Clerk’s Corner: Winter 2020

Published: February 2, 2020

By Clerk of Court John Domurad

One of the most rewarding and sometimes most challenging aspects of being a member of the Clerk’s Office is addressing concerns from our pro se filers. Many pro se litigants make their way to federal court because all other avenues for relief have proven unsuccessful. Unfortunately, in many cases their impression of federal court is shaped by modern television where access to a judge is immediate and disputes are resolved before the show ends. With alarming frequency, individuals will come to our offices with papers in hand expecting to see a judicial officer that day.   

I am always amazed at how well our intake teams address these concerns. They recognize how difficult it is to navigate federal practice without the benefit of a formal legal education. Equally important, they understand that, to the individual before them, the matter being advanced is critically important and probably the most pressing concern of their lives. While my co-workers are incredibly adept at providing guidance on federal procedures, by statute, Clerk’s Office employees are prohibited from providing legal advice. In the past, when the questions entered the legal advice arena, we were left with no recourse other than to advise the litigant to seek legal counsel.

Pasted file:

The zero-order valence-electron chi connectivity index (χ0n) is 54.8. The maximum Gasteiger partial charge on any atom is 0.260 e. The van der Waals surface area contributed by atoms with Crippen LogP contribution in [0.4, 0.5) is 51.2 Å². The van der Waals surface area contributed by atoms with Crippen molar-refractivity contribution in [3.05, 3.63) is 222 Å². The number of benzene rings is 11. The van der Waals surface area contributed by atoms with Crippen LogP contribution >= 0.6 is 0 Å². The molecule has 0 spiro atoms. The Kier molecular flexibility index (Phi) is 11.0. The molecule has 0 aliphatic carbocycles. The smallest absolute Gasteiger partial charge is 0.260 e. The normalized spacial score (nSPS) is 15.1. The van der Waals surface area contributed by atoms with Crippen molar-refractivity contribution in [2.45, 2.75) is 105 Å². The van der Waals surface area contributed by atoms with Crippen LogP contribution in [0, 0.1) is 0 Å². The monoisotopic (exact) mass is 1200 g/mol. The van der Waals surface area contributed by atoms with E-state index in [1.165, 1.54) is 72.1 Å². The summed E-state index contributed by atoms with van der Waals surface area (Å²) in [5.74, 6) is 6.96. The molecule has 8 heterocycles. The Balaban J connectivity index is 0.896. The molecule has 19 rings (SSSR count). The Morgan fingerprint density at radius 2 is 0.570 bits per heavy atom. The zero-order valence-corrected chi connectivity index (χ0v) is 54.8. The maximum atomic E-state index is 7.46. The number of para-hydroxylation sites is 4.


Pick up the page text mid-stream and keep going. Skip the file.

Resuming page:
However, approximately 10 years ago, the NDNY Federal Court Bar Association established the Pro Se Assistance Program. This Program is designed to help pro se litigants better understand the complexities involved in the prosecution or defense of a legal action, and to assist the Northern District of New York in the administration of justice.  By all measures, the Program has proven incredibly successful at assisting pro se litigants with their issues and refining what can be expected should they elect to file in federal court. In 2019 alone, the Program fielded 440 inquiries and served 170 pro se litigants.    

A special thanks goes out to NDNY FCBA Executive Director Shelly Ann Childers, who serves as the first point of contact, and Benjamin Hill, Esq., and Robert Wells, Esq., who work individually with the litigants addressing their legal matters. Simply stated, without their dedication and professionalism, this Program would not survive. Information on the Pro Se Assistance Program can be found on the Court’s website at